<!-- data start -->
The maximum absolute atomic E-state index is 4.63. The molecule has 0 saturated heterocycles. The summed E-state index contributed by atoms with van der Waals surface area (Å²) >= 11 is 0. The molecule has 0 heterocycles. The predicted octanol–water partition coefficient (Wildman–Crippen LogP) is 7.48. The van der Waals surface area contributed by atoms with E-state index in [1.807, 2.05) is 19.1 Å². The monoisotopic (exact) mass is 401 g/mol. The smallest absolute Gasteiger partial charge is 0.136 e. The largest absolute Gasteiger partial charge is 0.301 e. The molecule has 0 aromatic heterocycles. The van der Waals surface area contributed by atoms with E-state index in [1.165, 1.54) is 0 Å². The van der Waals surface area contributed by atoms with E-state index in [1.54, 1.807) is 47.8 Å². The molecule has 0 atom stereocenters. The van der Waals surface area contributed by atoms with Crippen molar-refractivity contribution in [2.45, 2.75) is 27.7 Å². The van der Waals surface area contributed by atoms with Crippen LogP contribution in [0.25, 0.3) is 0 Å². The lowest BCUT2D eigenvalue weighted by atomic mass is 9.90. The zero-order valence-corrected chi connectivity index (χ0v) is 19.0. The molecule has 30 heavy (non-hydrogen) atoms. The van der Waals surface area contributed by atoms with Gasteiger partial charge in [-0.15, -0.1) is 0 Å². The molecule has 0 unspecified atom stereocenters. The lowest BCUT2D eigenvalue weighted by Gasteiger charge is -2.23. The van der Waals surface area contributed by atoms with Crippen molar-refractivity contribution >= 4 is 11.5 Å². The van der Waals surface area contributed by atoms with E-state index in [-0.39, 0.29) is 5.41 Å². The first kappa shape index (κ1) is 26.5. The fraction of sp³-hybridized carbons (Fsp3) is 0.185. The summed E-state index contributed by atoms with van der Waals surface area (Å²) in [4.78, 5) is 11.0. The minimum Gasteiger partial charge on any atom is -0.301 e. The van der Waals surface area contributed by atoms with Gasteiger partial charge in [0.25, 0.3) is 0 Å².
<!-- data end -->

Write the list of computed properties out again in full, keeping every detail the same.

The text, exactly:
The maximum absolute atomic E-state index is 4.63. The molecule has 0 saturated heterocycles. The summed E-state index contributed by atoms with van der Waals surface area (Å²) >= 11 is 0. The molecule has 0 heterocycles. The predicted octanol–water partition coefficient (Wildman–Crippen LogP) is 7.48. The van der Waals surface area contributed by atoms with E-state index in [1.807, 2.05) is 19.1 Å². The monoisotopic (exact) mass is 401 g/mol. The smallest absolute Gasteiger partial charge is 0.136 e. The largest absolute Gasteiger partial charge is 0.301 e. The molecule has 0 aromatic heterocycles. The van der Waals surface area contributed by atoms with E-state index in [1.165, 1.54) is 0 Å². The van der Waals surface area contributed by atoms with E-state index in [1.54, 1.807) is 47.8 Å². The molecule has 0 atom stereocenters. The van der Waals surface area contributed by atoms with Crippen molar-refractivity contribution in [2.45, 2.75) is 27.7 Å². The van der Waals surface area contributed by atoms with Crippen LogP contribution in [0.25, 0.3) is 0 Å². The lowest BCUT2D eigenvalue weighted by atomic mass is 9.90. The zero-order valence-corrected chi connectivity index (χ0v) is 19.0. The molecule has 30 heavy (non-hydrogen) atoms. The van der Waals surface area contributed by atoms with Gasteiger partial charge in [-0.15, -0.1) is 0 Å². The molecule has 0 unspecified atom stereocenters. The lowest BCUT2D eigenvalue weighted by Gasteiger charge is -2.23. The van der Waals surface area contributed by atoms with Crippen molar-refractivity contribution >= 4 is 11.5 Å². The van der Waals surface area contributed by atoms with E-state index in [-0.39, 0.29) is 5.41 Å². The first kappa shape index (κ1) is 26.5. The fraction of sp³-hybridized carbons (Fsp3) is 0.185. The summed E-state index contributed by atoms with van der Waals surface area (Å²) in [4.78, 5) is 11.0. The minimum Gasteiger partial charge on any atom is -0.301 e. The van der Waals surface area contributed by atoms with Gasteiger partial charge in [0.25, 0.3) is 0 Å².